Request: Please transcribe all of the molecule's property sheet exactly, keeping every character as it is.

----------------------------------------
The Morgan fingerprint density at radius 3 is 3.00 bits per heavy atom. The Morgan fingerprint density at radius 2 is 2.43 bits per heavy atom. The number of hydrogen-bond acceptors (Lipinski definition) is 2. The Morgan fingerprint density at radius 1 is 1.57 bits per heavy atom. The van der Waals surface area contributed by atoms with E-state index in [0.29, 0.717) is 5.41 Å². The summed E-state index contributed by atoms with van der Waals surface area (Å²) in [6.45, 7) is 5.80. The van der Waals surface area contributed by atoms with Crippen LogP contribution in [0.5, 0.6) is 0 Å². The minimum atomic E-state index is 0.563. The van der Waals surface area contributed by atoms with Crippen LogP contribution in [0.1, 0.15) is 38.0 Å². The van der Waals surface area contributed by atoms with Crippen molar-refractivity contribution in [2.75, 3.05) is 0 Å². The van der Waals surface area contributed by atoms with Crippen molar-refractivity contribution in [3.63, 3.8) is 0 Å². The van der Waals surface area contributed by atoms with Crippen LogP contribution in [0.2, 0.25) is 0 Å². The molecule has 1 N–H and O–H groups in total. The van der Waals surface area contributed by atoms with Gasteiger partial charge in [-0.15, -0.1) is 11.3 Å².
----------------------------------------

The Morgan fingerprint density at radius 3 is 3.00 bits per heavy atom. The Morgan fingerprint density at radius 2 is 2.43 bits per heavy atom. The number of hydrogen-bond acceptors (Lipinski definition) is 2. The Morgan fingerprint density at radius 1 is 1.57 bits per heavy atom. The van der Waals surface area contributed by atoms with E-state index in [0.29, 0.717) is 5.41 Å². The summed E-state index contributed by atoms with van der Waals surface area (Å²) in [6.45, 7) is 5.80. The van der Waals surface area contributed by atoms with Crippen LogP contribution in [0.5, 0.6) is 0 Å². The minimum atomic E-state index is 0.563. The van der Waals surface area contributed by atoms with Crippen LogP contribution in [0.1, 0.15) is 38.0 Å². The van der Waals surface area contributed by atoms with Crippen molar-refractivity contribution in [2.75, 3.05) is 0 Å². The van der Waals surface area contributed by atoms with Crippen molar-refractivity contribution in [3.63, 3.8) is 0 Å². The van der Waals surface area contributed by atoms with Crippen LogP contribution in [0.2, 0.25) is 0 Å². The molecule has 1 N–H and O–H groups in total. The van der Waals surface area contributed by atoms with Gasteiger partial charge in [-0.15, -0.1) is 11.3 Å².